Things I like: Public Libraries (no. 1 in a series)

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My use of Public libraries has passed through three distinct phases: childhood, adolescence and middle age.

Childhood

As a child, Saturdays usually involved a trip to Swiss Cottage library in Camden with my sister and father. I don't remember much of those trips, except for a sense of the building's spacious, curvy, modernist design .

Later on we moved a few miles across Camden to Kentish Town. Kentish Town's library is a fraction of the size of Swiss Cottage. Our Saturday morning visits continued, now supplemented with regular trips with my new primary school.

I was a poor reader at the time of moving to Kentish Town, well behind most of my peers and classroom chums. To remedy this situation my father spent time each and every morning working slowly through children's books with me. Gradually my reading improved until, quite suddenly, something clicked and I was quickly in the grip of a voracious reading habit.

This sudden, unexpected, improvement in my reading raised the suspicion of my teacher who eventually suggested I was cheating somehow. My parents were called in, they explained the situation and won an apology from the teacher.

From that point on nothing could hold me back and I soon finished off anything worth reading in the children's library (ok, mainly Enid Blyton and The Hardy Boys, but hey, a kid's gotta start somewhere!)

Adolescence

At the age of 13 I requested a ticket for the adult library. I can remember vividly the day I said a farewell to the children's library. "I'll never step foot in there again" I said to myself and looked instead to the vast (to my eyes) rows of bookshelves in the adult library.

My first book was 'War of the Worlds', followed swiftly by 'Day of the Triffids. I rarely ever spent my hard earned pocket money on books, why should I? They were all there waiting for me, for free!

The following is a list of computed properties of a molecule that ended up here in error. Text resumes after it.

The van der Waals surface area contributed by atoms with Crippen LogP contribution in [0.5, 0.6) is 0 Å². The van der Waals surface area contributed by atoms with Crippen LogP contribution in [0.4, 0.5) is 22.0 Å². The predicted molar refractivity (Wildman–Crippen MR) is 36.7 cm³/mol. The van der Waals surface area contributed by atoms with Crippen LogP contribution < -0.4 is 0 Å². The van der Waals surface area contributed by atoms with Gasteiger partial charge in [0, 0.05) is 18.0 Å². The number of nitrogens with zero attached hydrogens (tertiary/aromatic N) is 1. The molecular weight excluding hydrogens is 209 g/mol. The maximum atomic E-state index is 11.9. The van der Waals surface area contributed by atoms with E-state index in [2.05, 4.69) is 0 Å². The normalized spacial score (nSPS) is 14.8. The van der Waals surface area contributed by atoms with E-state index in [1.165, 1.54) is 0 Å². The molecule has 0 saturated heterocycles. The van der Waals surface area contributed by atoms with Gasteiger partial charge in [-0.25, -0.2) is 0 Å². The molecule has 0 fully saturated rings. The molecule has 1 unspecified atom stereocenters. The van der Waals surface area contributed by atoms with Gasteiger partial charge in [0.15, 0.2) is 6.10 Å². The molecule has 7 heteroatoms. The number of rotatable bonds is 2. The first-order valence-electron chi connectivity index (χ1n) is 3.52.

By about the age 16 my trips to the library grew less regular. My tastes had become more eclectic, I craved the underground, Beat poets, Situationist manifestos, Wilhem Reich and Emma Goldman, none of which Kentish Town could supply. The magnificent Compendium books in Camden Town became my home-from-home. I left the library system.

Middle age (yeah, that's me now)

Two decades later, with the birth of my son Harry, I returned to the fold. The Saturday trips, now to Ely library, began again and as Harry swaggers around the children's section I can check out the new releases.

It was like meeting up with a long lost friend. Libraries! What fantastic places...I can take book home for FREE and return it if it's not up to scratch, fantastic

A new addition in this web age are online library catalogues. I can now order just about any book I want (via the inter-library loan scheme if not held by my library) and wait patently for the happy email announcing the arrival of my book. Just how cool is that?

So there we have it. I like public libraries.

2 comments:

Smith Mill Creek Notes said...

Libraries are so important! If I heard correctly, in NYC during the Great Depression, they increased hours instead of cutting them.

I, too, went from the Hardy Boys to Ginsberg.

Edgar Crook said...

gah! been so self obsessed recently, didn't notice this post til now. Libraries eh, indeed, thank you for sharing this, I love Library stories, love Libraries, thank heavens I work in one.